Hoo boy, how about that Black Panther discussion this week hey? A lot of emotions, a lot heated exchanges and plenty more debate. I think the point that the film review makes, is that Black Panther is a movie that creates a positive icon for black people and anyone else who feels marginalised in today’s society. Which is great! I love that we can all have a hero who we attach ourselves to.
I also love the fact, that as an African of the southernmost variety, there’s a cinematic legacy attached to us that paints most South Africans as villains. Sure, there’s the utterly detestable kind of villain as seen in the racist cabal that harrassed Mel Gibson and Danny Glover in Lethal Weapon 2. But there’s also another kind of local villain that I adore seeing on the big screen: The South African gun for hire.
By now, you know the type: A huge dude, sporting the most wonderfuly thick Souff Effriken eccent and who happens to be nigh-unstoppable until he develops an allergy to the third act. We’ve seen that kind of bad guy before: Arnold Vosloo discussing his hurt feelings to a snake-punching Jean Claude Van Damme in Hard Target, Sharlto Copley rocking cybernetic-ninja skills in Elysium or Richard Roxburgh taking a crack at the accent and Ethan Hunt in Mission Impossible 2. And don’t forget Andy Serkis’s wonderfully on-point appearance in Avengers: Age of Ultron boet.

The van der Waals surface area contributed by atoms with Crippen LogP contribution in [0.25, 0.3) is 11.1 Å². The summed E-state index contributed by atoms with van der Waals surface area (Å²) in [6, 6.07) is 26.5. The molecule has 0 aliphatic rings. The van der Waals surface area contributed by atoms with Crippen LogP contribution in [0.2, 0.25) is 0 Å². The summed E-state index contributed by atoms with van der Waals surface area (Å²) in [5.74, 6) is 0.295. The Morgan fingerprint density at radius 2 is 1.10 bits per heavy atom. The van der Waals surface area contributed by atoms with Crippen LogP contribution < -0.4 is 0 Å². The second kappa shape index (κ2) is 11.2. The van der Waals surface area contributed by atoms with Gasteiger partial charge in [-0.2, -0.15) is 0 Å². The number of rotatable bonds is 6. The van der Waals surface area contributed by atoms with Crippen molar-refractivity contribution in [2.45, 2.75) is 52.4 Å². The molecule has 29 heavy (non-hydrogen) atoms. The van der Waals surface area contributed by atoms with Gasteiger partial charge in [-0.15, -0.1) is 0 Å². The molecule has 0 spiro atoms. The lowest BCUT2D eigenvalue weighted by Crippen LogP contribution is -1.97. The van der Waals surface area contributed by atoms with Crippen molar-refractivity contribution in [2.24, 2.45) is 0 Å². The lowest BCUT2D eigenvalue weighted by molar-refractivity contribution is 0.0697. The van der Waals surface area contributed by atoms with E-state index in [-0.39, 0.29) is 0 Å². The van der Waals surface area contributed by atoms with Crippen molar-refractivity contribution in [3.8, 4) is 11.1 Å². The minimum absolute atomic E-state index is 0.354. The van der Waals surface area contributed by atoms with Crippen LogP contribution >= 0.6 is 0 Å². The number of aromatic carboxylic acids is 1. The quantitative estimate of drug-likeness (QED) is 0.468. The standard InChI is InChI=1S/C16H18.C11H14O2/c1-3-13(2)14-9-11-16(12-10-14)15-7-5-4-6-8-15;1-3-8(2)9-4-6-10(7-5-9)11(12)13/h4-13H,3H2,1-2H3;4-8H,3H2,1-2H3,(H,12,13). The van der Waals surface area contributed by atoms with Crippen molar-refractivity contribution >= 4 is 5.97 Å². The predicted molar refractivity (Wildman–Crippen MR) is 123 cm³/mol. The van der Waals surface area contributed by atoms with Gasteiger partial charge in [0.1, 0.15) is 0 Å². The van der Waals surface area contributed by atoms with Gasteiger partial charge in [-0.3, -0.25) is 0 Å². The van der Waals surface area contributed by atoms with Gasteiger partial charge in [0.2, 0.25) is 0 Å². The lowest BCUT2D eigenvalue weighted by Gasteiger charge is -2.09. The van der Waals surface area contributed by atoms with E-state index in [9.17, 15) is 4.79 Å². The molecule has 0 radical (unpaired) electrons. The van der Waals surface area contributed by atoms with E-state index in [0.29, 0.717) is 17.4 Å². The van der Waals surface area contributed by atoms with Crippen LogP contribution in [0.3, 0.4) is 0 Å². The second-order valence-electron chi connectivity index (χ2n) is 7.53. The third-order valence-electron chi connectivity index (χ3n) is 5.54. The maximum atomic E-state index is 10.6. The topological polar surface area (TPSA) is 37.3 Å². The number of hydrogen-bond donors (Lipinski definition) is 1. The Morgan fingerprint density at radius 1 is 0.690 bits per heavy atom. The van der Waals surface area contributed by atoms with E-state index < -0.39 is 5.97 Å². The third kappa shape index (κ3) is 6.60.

Yeah I know, typical South African villain typecasting. Which I always enjoy seeing on the big screen. It’s typecasting to the max, but there’s a certain delight in hearing a familiar dialect give life to a villain. Bad guys always have more fun, have the best gadgets and usually get the most memorable scenes to chew on. I think it comes down to the accent which always sounds so deliciously evil in comparison to the usually wholesome American actors on the big screen.
What do you think? Do South Africans make for the best movie villains or this typecasting that needs to be killed off? Let us know below, Rrrrandal. And don’t be afraid to hurt my…feelings.
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Last Updated: February 9, 2018